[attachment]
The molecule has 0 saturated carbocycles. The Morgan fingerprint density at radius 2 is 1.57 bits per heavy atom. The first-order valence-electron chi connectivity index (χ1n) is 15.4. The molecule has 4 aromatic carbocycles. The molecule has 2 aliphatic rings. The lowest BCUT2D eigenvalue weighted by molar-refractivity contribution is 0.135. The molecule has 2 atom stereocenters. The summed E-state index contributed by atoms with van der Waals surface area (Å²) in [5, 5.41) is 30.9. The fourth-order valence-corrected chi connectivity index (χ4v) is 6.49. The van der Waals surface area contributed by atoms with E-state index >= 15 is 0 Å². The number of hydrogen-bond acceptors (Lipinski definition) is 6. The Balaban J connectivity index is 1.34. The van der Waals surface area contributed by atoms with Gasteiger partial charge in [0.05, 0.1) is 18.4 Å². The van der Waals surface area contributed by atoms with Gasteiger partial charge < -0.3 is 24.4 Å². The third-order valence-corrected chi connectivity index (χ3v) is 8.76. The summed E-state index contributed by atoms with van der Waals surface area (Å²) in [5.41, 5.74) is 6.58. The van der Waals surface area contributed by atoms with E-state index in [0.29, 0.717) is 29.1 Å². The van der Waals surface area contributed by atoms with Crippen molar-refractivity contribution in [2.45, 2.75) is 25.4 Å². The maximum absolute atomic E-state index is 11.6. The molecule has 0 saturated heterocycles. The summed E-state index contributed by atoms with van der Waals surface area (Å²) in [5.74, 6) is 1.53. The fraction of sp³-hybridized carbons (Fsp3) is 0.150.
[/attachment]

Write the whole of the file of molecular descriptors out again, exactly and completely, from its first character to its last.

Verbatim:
The molecule has 0 saturated carbocycles. The Morgan fingerprint density at radius 2 is 1.57 bits per heavy atom. The first-order valence-electron chi connectivity index (χ1n) is 15.4. The molecule has 4 aromatic carbocycles. The molecule has 2 aliphatic rings. The lowest BCUT2D eigenvalue weighted by molar-refractivity contribution is 0.135. The molecule has 2 atom stereocenters. The summed E-state index contributed by atoms with van der Waals surface area (Å²) in [5, 5.41) is 30.9. The fourth-order valence-corrected chi connectivity index (χ4v) is 6.49. The van der Waals surface area contributed by atoms with E-state index >= 15 is 0 Å². The number of hydrogen-bond acceptors (Lipinski definition) is 6. The Balaban J connectivity index is 1.34. The van der Waals surface area contributed by atoms with Gasteiger partial charge in [0.05, 0.1) is 18.4 Å². The van der Waals surface area contributed by atoms with Gasteiger partial charge < -0.3 is 24.4 Å². The third-order valence-corrected chi connectivity index (χ3v) is 8.76. The summed E-state index contributed by atoms with van der Waals surface area (Å²) in [5.41, 5.74) is 6.58. The van der Waals surface area contributed by atoms with E-state index in [0.29, 0.717) is 29.1 Å². The van der Waals surface area contributed by atoms with Crippen molar-refractivity contribution in [2.45, 2.75) is 25.4 Å². The maximum absolute atomic E-state index is 11.6. The molecule has 0 saturated heterocycles. The summed E-state index contributed by atoms with van der Waals surface area (Å²) in [5.74, 6) is 1.53. The fraction of sp³-hybridized carbons (Fsp3) is 0.150.